February 16, 2024 In Uncategorized


A two-Judge Bench of the Supreme Court comprising of Justice Bela. M. Trivedi and Justice Satish Chandra Sharma passed a Judgement dated 12-02-2024 in the matter of Mallappa & Ors. vs. State of Karnataka, Criminal Appeal No. 1162 of 2011 and held that for a conviction to be upheld, the Court must establish that the Accused is guilty beyond a reasonable doubt. This requires the Court to be convinced that the Accused “must have” committed the offence rather than merely “may have”. This standard is set to safeguard the rights of the Accused and ensure that justice is served fairly and impartially.


i) That the aforesaid Appeal filed before the Apex Court by one, Mallappa, one Hanamanth, and one Dharmanna (Appellants) against the State of Karnataka (Respondent), challenged the Order dated 31.05.2010 of the Hon’ble High Court of Karnataka (High Court), which allowed the Criminal Appeal No. 1363 of 2005 and reversed the Order of Acquittal passed by the Trial Court/Fast Track Court-I at Gulbarga (Trial Court) dated 24.03.2005 and held the Appellants guilty of the commission of murder of Marthandappa (Deceased).

ii) The Prosecution’s Case begins with Nagamma, the wife of Accused No. 5, alleging an illicit relationship between herself and the Marthandappa/ Deceased. This alleged affair caused strained relations between Marthandappa/Deceased and Accused No. 1 to 8. On 28.06.1997, Marthandappa/Deceased, along with witnesses PW3 and PW4, was traveling in a bullock cart from Aidbhavi village to Nagaral village for farming. As they reached the land of Balwantappa Channur around 4 P.M., Accused No. 1 to 8 emerged from hiding and halted the bullock cart.

iii) Further, the Accused No. 3, 4, and 6 were armed with axes, Accused No. 5 with a knife, and Accused No. 1, 2, 7, and 10 with clubs. They began by threatening Marthandappa/Deceased regarding his alleged illegal activities, accusing him of disrupting the peace of the village women. Subsequently, they attacked Marthandappa/Deceased. Thereafter, the Accused No. 3 struck him on the right leg with an axe, Accused No. 4 struck his stomach multiple times with an axe, Accused No. 5 assaulted him with a knife on the lip and back, and Accused No. 6 struck his temple, chin, and lap with an axe. The assault continued with Accused No. 7 hitting Marthandappa’s/Deceased’s head with a bullock-cart peg, while Accused No. 1, 2, and 8 assaulted his back with clubs.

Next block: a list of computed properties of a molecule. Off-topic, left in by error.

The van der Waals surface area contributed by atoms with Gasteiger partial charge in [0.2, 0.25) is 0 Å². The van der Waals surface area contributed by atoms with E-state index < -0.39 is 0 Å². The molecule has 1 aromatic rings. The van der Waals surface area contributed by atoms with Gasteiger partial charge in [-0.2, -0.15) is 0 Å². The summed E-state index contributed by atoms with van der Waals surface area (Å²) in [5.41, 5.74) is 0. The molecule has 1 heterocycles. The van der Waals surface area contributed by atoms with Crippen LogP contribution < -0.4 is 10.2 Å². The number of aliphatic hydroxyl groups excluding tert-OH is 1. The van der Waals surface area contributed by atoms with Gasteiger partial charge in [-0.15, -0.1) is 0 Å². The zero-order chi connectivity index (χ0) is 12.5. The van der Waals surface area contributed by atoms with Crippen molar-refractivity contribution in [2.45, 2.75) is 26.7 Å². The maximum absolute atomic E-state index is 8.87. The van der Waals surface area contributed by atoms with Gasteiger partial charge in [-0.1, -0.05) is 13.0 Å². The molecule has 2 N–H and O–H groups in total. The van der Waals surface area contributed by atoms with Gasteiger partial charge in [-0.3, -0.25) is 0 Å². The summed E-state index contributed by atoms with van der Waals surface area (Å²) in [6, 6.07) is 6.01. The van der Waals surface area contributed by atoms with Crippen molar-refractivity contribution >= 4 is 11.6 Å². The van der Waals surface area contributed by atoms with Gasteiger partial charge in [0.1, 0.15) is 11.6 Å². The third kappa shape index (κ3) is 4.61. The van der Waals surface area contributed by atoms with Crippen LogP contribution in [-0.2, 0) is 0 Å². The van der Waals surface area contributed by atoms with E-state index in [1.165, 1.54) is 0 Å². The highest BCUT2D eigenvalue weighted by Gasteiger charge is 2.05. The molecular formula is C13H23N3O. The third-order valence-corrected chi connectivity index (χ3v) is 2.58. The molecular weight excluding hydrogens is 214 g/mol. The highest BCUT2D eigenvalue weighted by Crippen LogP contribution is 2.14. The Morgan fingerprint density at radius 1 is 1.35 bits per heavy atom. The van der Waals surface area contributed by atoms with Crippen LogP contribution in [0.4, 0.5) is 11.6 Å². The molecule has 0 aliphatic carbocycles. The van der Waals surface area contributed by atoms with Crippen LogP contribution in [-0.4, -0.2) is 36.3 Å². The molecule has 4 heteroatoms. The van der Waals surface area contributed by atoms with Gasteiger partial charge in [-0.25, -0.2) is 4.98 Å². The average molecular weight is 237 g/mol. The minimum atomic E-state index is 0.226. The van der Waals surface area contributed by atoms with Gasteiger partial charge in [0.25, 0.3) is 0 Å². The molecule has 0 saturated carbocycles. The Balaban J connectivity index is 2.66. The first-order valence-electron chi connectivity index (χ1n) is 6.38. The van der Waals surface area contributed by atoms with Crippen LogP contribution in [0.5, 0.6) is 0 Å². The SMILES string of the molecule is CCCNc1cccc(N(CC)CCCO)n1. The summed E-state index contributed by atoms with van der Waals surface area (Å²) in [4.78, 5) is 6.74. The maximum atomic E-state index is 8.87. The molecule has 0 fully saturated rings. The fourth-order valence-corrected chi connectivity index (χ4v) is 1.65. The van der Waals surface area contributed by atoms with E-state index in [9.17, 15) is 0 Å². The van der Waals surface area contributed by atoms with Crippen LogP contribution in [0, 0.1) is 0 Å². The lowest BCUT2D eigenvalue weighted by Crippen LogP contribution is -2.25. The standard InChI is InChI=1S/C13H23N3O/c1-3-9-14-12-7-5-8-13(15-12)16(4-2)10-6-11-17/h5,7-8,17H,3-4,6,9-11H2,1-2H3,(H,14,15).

iv) In fear for his life, PW-4 attempted to flee but was attacked by Accused No. 3 with an axe on his head, back, and scrotum, rendering him unconscious. PW-3, an eyewitness, hid among jali trees, observing the assault. After the attackers left, PW-3 approached Marthandappa/Deceased and found him dead. He also noticed that the PW-4 lying unconscious with severe injuries. Fearing for his safety, PW-3 hid in the jali trees until nightfall and then made his way to Devpura. The next day, he informed Marthandappa’s/Deceased’s father (PW-2) about the incident. Later on, the PW-2 visited the scene, discovered Marthandappa’s/Deceased’s body, and informed the authorities.

v) After completing the investigation, the Investigating Officer filed the charge-sheet before Judicial Magistrate First Class (JMFC), Shorapur on 29.09.1997. The JMFC issued the Order of Committal on 19.01.1998, and the Accused persons appeared before the Principal Sessions Judge, Gulbarga on 22.03.2002. The Prosecution’s case further details the medical examinations, post-mortem, seizure of weapons, and arrests of the Accused individuals based on evidence and statements gathered during the investigation. Subsequently, charges were framed against the Accused, for committing offences under Sections 147 of the Indian Penal Code (IPC), 1860 (Punishment for rioting)148 IPC (Rioting, armed with deadly weapon), 149 IPC (Every member of unlawful assembly guilty of offence committed in prosecution of common object), 302 IPC (Punishment for murder), 307 IPC (Attempt to murder), and 504 IPC (Intentional insult with intent to provoke breach of the peace).

vi) Thereafter, the Trial Court’s evaluation of the evidence, it acquitted all the individuals under Section 235 Code of Criminal Procedure (P.C.), 1973 (Judgment of acquittal or conviction). Aggrieved by the decision of the Trial Court Respondent filed an Appeal before the High Court. The High Court later reviewed the Acquittal Order, convicting A3 to A5 (present Appellants) through an Order dated 31.05.2010, while upholding the Acquittal of Accused Nos. 1, 2, 6, 7, and 8.


The Trial Court acquitted the Accused persons based on the following reasons, as follows:

A) The Court found that PW3’s eyewitness testimony was not credible and deemed his behaviour following the alleged murder as unnatural. Despite witnessing the assault on the deceased and PW4, PW3 chose to hide behind bushes until sunset out of fear, which the Court found to be implausible.